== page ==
At the beginning of the pandemic, I was planting my spring garden, tending to my lettuce and kale, beans and beets. A friend came for an outdoors, masked, socially-distanced visit as we were surrounded by the verdant, vibrant green. For a moment, the cares of the world slid of my shoulders and she reflected on how people in prior times must have felt in moments of profound crisis. ‘Did they’, she wondered out loud, ‘consider the gardens they planted, their last garden?’
There was so much poignancy and loss in the question. The last garden. My mind was cast back to our ancestors a few generations ago. Did people plant their last garden during the Second World War, or perhaps the First World War? Or the great pandemic of 1918? Or the American Civil War? Or further back still; every garden throughout human history that has been a silent witness to growth and decay, to birth and death, to the rise and fall of civilizations? We can cast back our mind’s eye right up to that First Garden we tended at the dawn of our species; be it that of mitochondrial Eve in the African Rift Valley or archetypical and metaphorically as Chava in Gan Eden, the Garden of Eden. Every generation who has encountered crisis must have contemplated their gardens being the last.
Fast forward six months later, and my garden is now at the end of her life cycle. My tomato plants have withered, the vines of my squashes and cucumbers have rotted away. A palate of muted colors brushed by the fading light of Fall. I have gathered in the last of my harvests.
Neilah is all about the last garden. The last garden of the soul. Here too, the light is fading. The gates of the Season of Repentance are starting to shut. We have seeded our gardens with prayer, with atonement, with reflection, gratitude and humility. Perhaps we have watered them with tears. It is time to gather in our harvest.
Our tradition is rife with horticultural metaphors. Maybe we have forgotten, but we are a people close to the land; our covenant is as much a covenant of Earth as it is of Heaven. And our tradition links the last garden to the first; so that we may turn the world to Eden once again, ‘to work and keep it’. A mere four days after the final blast of the shofar, we usher in Sukkot – our harvest festival, where we do not only celebrate the bounty of the Earth, but the abundance of our Redemption. This last garden isn’t wistful; it is hopeful. It proclaims liberty for all; from our limitations and our grievances, from our injustices and vagaries; from power differentials and spiritual blindness. It proclaims universal redemption, for the flowering of human souls; no-one more worthy of Divine love than others, all humanity brought together in an ‘agudat achat’, a united siblinghood, where ‘each shall live under their fig tree and vine.’ This is the promise of the tekiah g’dolah, the final call of the Shofar, that cries out for our at-one-ment with God; our alignment with our truest selves.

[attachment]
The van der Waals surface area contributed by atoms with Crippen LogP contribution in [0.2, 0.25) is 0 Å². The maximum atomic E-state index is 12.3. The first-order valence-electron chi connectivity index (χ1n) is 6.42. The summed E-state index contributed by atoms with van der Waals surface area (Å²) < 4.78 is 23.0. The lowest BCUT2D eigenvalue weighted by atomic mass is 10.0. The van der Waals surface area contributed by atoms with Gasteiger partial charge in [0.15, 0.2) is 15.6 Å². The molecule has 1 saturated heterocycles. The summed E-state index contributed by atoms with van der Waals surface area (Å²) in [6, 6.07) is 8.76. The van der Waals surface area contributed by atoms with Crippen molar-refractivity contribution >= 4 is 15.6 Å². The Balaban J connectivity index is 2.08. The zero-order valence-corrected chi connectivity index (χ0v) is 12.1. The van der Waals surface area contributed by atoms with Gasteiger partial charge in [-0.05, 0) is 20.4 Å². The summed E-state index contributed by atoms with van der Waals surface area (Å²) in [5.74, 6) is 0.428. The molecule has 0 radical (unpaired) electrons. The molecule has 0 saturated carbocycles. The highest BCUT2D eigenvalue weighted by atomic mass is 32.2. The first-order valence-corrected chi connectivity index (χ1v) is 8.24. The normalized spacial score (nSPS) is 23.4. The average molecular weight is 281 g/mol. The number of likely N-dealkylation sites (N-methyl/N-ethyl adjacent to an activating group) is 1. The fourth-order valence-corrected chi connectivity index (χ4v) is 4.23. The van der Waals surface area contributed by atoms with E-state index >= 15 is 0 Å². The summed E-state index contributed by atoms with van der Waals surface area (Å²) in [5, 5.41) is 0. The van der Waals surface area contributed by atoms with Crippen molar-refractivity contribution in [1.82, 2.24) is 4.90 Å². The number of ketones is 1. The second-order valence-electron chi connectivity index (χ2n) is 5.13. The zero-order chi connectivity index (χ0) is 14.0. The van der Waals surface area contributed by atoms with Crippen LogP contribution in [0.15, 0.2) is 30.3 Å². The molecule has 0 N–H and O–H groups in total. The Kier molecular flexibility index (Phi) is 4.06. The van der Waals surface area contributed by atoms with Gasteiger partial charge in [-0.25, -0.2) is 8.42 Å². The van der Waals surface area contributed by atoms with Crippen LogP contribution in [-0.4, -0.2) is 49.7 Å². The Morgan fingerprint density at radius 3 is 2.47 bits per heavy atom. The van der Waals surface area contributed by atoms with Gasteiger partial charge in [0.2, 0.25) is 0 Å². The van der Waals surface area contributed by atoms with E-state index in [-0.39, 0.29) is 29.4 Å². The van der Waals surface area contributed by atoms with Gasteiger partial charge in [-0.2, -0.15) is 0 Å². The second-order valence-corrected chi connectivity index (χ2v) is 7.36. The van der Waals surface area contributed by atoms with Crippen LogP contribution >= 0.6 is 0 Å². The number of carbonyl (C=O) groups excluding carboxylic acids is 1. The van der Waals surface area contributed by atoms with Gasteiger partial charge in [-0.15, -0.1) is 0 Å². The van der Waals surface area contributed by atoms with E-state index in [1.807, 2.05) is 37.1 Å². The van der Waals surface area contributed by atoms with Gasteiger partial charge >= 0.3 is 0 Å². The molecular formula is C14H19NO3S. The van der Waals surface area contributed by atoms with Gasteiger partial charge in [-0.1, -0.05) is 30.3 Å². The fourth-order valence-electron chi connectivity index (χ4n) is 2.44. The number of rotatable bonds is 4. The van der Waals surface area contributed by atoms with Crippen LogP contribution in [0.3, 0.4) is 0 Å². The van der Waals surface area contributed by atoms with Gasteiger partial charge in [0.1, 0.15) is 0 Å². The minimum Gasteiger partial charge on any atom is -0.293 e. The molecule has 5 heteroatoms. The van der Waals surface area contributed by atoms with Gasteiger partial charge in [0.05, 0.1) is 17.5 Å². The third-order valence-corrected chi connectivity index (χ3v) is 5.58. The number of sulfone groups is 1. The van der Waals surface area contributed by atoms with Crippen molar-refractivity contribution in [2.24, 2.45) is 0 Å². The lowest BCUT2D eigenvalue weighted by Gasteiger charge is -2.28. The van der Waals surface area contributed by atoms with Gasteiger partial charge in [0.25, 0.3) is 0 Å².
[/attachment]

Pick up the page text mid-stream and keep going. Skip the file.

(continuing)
Every gardener knows the contradictions of their garden. How death becomes life; how failure becomes growth. We have prayed; brothers and sisters. We have reflected and atoned. We have turned our souls inside out; stripped ourselves bare, made ourselves vulnerable; powered through exhaustion and exhilaration, boredom and hunger. Yet, here we are. We have sown in tears but will reap in joy. For as the Prophet Jeremiah stated; the Prophet who allowed sadness and hope to meet in him, ‘for I give you a future and a hope.’
Against the darkening sky and the encroaching winter, we may feel trepidation about what these coming months will bring. We know hardships will come our way; and we are called to till the fertile soil of our hearts in preparation thereof. But we Jews remain an ever hopeful people; ever covenanted to our God, ever bound to each other in the bonds of friendship, ever convicted of our ability to repair our world.
We will delight in the harvest of our souls and resolutely plant our last garden. We will rejoice and harvest everlasting love—again and again and again.
G’mar chatimah tovah.